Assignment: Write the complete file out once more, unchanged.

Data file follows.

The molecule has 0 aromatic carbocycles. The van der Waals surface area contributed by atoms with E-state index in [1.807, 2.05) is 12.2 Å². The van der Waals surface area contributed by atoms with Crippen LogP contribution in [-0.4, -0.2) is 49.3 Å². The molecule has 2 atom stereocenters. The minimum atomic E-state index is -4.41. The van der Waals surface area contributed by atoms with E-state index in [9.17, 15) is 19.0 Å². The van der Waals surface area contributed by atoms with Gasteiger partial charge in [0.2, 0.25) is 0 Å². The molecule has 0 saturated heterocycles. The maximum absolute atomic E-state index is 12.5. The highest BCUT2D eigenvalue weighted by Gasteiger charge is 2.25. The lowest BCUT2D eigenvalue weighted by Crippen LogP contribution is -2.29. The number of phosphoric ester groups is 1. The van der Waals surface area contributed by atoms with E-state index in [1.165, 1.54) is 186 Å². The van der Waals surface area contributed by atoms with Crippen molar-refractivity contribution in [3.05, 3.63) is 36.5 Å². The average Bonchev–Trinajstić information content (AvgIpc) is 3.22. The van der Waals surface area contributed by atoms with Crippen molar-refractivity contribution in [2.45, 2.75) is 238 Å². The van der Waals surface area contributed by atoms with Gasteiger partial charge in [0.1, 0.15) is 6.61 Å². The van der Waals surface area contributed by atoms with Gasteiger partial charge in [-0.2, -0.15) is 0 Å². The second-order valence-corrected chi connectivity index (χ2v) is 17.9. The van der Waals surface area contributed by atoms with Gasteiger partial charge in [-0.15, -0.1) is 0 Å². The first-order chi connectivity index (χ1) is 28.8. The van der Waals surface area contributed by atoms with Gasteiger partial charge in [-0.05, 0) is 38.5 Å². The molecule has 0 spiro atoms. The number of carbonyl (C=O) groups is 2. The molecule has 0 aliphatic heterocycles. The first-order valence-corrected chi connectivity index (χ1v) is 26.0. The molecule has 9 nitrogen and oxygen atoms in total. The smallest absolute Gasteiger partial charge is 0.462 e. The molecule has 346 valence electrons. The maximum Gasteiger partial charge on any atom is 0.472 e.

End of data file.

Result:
The molecule has 0 aromatic carbocycles. The van der Waals surface area contributed by atoms with E-state index in [1.807, 2.05) is 12.2 Å². The van der Waals surface area contributed by atoms with Crippen LogP contribution in [-0.4, -0.2) is 49.3 Å². The molecule has 2 atom stereocenters. The minimum atomic E-state index is -4.41. The van der Waals surface area contributed by atoms with E-state index in [9.17, 15) is 19.0 Å². The van der Waals surface area contributed by atoms with Gasteiger partial charge in [0.2, 0.25) is 0 Å². The molecule has 0 saturated heterocycles. The maximum absolute atomic E-state index is 12.5. The highest BCUT2D eigenvalue weighted by Gasteiger charge is 2.25. The lowest BCUT2D eigenvalue weighted by Crippen LogP contribution is -2.29. The number of phosphoric ester groups is 1. The van der Waals surface area contributed by atoms with E-state index in [1.165, 1.54) is 186 Å². The van der Waals surface area contributed by atoms with Crippen molar-refractivity contribution in [3.05, 3.63) is 36.5 Å². The average Bonchev–Trinajstić information content (AvgIpc) is 3.22. The van der Waals surface area contributed by atoms with Crippen molar-refractivity contribution in [2.45, 2.75) is 238 Å². The van der Waals surface area contributed by atoms with Gasteiger partial charge in [0.1, 0.15) is 6.61 Å². The van der Waals surface area contributed by atoms with Gasteiger partial charge in [-0.2, -0.15) is 0 Å². The second-order valence-corrected chi connectivity index (χ2v) is 17.9. The van der Waals surface area contributed by atoms with Gasteiger partial charge in [-0.15, -0.1) is 0 Å². The first-order chi connectivity index (χ1) is 28.8. The van der Waals surface area contributed by atoms with Gasteiger partial charge in [-0.05, 0) is 38.5 Å². The molecule has 0 spiro atoms. The number of carbonyl (C=O) groups is 2. The molecule has 0 aliphatic heterocycles. The first-order valence-corrected chi connectivity index (χ1v) is 26.0. The molecule has 9 nitrogen and oxygen atoms in total. The smallest absolute Gasteiger partial charge is 0.462 e. The molecule has 346 valence electrons. The maximum Gasteiger partial charge on any atom is 0.472 e.